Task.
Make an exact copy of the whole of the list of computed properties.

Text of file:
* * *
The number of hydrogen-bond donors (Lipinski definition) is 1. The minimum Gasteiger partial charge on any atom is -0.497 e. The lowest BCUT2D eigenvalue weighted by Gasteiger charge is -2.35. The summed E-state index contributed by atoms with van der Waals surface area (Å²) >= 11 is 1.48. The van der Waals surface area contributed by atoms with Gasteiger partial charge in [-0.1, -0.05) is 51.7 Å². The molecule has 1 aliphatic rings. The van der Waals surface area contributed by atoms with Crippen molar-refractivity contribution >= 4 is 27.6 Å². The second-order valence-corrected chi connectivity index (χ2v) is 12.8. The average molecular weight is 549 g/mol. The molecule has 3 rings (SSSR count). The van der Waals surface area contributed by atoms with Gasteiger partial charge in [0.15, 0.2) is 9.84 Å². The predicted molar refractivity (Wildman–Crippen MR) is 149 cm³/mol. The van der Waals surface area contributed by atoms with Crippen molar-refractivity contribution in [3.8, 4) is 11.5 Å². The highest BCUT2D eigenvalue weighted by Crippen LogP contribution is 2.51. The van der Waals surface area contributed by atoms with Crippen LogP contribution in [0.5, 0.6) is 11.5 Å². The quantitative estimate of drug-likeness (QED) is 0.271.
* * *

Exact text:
The number of hydrogen-bond donors (Lipinski definition) is 1. The minimum Gasteiger partial charge on any atom is -0.497 e. The lowest BCUT2D eigenvalue weighted by Gasteiger charge is -2.35. The summed E-state index contributed by atoms with van der Waals surface area (Å²) >= 11 is 1.48. The van der Waals surface area contributed by atoms with Gasteiger partial charge in [-0.1, -0.05) is 51.7 Å². The molecule has 1 aliphatic rings. The van der Waals surface area contributed by atoms with Crippen molar-refractivity contribution >= 4 is 27.6 Å². The second-order valence-corrected chi connectivity index (χ2v) is 12.8. The average molecular weight is 549 g/mol. The molecule has 3 rings (SSSR count). The van der Waals surface area contributed by atoms with Gasteiger partial charge in [0.15, 0.2) is 9.84 Å². The predicted molar refractivity (Wildman–Crippen MR) is 149 cm³/mol. The van der Waals surface area contributed by atoms with Crippen molar-refractivity contribution in [3.8, 4) is 11.5 Å². The highest BCUT2D eigenvalue weighted by Crippen LogP contribution is 2.51. The van der Waals surface area contributed by atoms with Crippen LogP contribution in [0.5, 0.6) is 11.5 Å². The quantitative estimate of drug-likeness (QED) is 0.271.